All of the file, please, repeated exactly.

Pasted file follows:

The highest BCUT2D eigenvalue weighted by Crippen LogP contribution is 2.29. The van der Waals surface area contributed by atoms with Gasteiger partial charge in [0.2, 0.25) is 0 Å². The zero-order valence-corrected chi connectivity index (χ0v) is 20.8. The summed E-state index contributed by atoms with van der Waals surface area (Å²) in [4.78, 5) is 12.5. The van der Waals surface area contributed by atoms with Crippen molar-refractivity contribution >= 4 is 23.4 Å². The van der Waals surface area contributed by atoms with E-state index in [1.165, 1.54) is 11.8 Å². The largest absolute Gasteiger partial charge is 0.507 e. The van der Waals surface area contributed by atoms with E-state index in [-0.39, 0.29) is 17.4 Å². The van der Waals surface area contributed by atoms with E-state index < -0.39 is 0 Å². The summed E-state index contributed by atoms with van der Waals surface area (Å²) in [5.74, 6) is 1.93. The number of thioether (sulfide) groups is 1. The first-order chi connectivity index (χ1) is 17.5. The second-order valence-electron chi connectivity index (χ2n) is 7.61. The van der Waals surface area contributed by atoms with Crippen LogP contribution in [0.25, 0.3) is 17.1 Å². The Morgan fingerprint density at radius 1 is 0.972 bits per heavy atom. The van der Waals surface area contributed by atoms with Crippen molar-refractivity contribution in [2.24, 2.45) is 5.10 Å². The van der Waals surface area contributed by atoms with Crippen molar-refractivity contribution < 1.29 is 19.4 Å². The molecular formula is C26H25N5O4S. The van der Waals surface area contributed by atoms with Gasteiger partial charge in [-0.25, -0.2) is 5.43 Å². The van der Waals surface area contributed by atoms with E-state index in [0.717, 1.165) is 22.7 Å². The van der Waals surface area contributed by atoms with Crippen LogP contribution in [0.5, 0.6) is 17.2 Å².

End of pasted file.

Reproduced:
The highest BCUT2D eigenvalue weighted by Crippen LogP contribution is 2.29. The van der Waals surface area contributed by atoms with Gasteiger partial charge in [0.2, 0.25) is 0 Å². The zero-order valence-corrected chi connectivity index (χ0v) is 20.8. The summed E-state index contributed by atoms with van der Waals surface area (Å²) in [4.78, 5) is 12.5. The van der Waals surface area contributed by atoms with Crippen molar-refractivity contribution >= 4 is 23.4 Å². The van der Waals surface area contributed by atoms with E-state index in [1.165, 1.54) is 11.8 Å². The largest absolute Gasteiger partial charge is 0.507 e. The van der Waals surface area contributed by atoms with E-state index in [-0.39, 0.29) is 17.4 Å². The van der Waals surface area contributed by atoms with E-state index < -0.39 is 0 Å². The summed E-state index contributed by atoms with van der Waals surface area (Å²) in [5.74, 6) is 1.93. The number of thioether (sulfide) groups is 1. The first-order chi connectivity index (χ1) is 17.5. The second-order valence-electron chi connectivity index (χ2n) is 7.61. The van der Waals surface area contributed by atoms with Crippen LogP contribution in [0.25, 0.3) is 17.1 Å². The Morgan fingerprint density at radius 1 is 0.972 bits per heavy atom. The van der Waals surface area contributed by atoms with Crippen molar-refractivity contribution in [2.24, 2.45) is 5.10 Å². The van der Waals surface area contributed by atoms with Crippen molar-refractivity contribution < 1.29 is 19.4 Å². The molecular formula is C26H25N5O4S. The van der Waals surface area contributed by atoms with Gasteiger partial charge in [-0.25, -0.2) is 5.43 Å². The van der Waals surface area contributed by atoms with E-state index in [0.717, 1.165) is 22.7 Å². The van der Waals surface area contributed by atoms with Crippen LogP contribution in [0.5, 0.6) is 17.2 Å².